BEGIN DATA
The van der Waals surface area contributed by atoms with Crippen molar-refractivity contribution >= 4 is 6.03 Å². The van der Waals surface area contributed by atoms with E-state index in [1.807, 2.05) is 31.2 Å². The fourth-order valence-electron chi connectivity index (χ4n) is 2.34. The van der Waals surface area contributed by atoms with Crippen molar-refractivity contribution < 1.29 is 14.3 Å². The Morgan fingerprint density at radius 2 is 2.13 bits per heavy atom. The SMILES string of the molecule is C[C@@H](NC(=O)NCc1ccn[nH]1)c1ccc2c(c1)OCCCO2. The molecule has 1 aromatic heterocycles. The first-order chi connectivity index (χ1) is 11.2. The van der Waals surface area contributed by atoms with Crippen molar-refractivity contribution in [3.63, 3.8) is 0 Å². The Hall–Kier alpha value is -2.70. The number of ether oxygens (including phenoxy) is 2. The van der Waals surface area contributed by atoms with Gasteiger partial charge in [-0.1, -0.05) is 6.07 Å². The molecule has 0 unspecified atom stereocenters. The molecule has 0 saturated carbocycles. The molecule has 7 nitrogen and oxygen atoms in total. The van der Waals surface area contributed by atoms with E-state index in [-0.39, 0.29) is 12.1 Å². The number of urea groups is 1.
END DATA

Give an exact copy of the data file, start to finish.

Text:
The van der Waals surface area contributed by atoms with Crippen molar-refractivity contribution >= 4 is 6.03 Å². The van der Waals surface area contributed by atoms with E-state index in [1.807, 2.05) is 31.2 Å². The fourth-order valence-electron chi connectivity index (χ4n) is 2.34. The van der Waals surface area contributed by atoms with Crippen molar-refractivity contribution < 1.29 is 14.3 Å². The Morgan fingerprint density at radius 2 is 2.13 bits per heavy atom. The SMILES string of the molecule is C[C@@H](NC(=O)NCc1ccn[nH]1)c1ccc2c(c1)OCCCO2. The molecule has 1 aromatic heterocycles. The first-order chi connectivity index (χ1) is 11.2. The van der Waals surface area contributed by atoms with Crippen molar-refractivity contribution in [3.63, 3.8) is 0 Å². The Hall–Kier alpha value is -2.70. The number of ether oxygens (including phenoxy) is 2. The van der Waals surface area contributed by atoms with Gasteiger partial charge in [-0.1, -0.05) is 6.07 Å². The molecule has 0 unspecified atom stereocenters. The molecule has 0 saturated carbocycles. The molecule has 7 nitrogen and oxygen atoms in total. The van der Waals surface area contributed by atoms with E-state index in [-0.39, 0.29) is 12.1 Å². The number of urea groups is 1.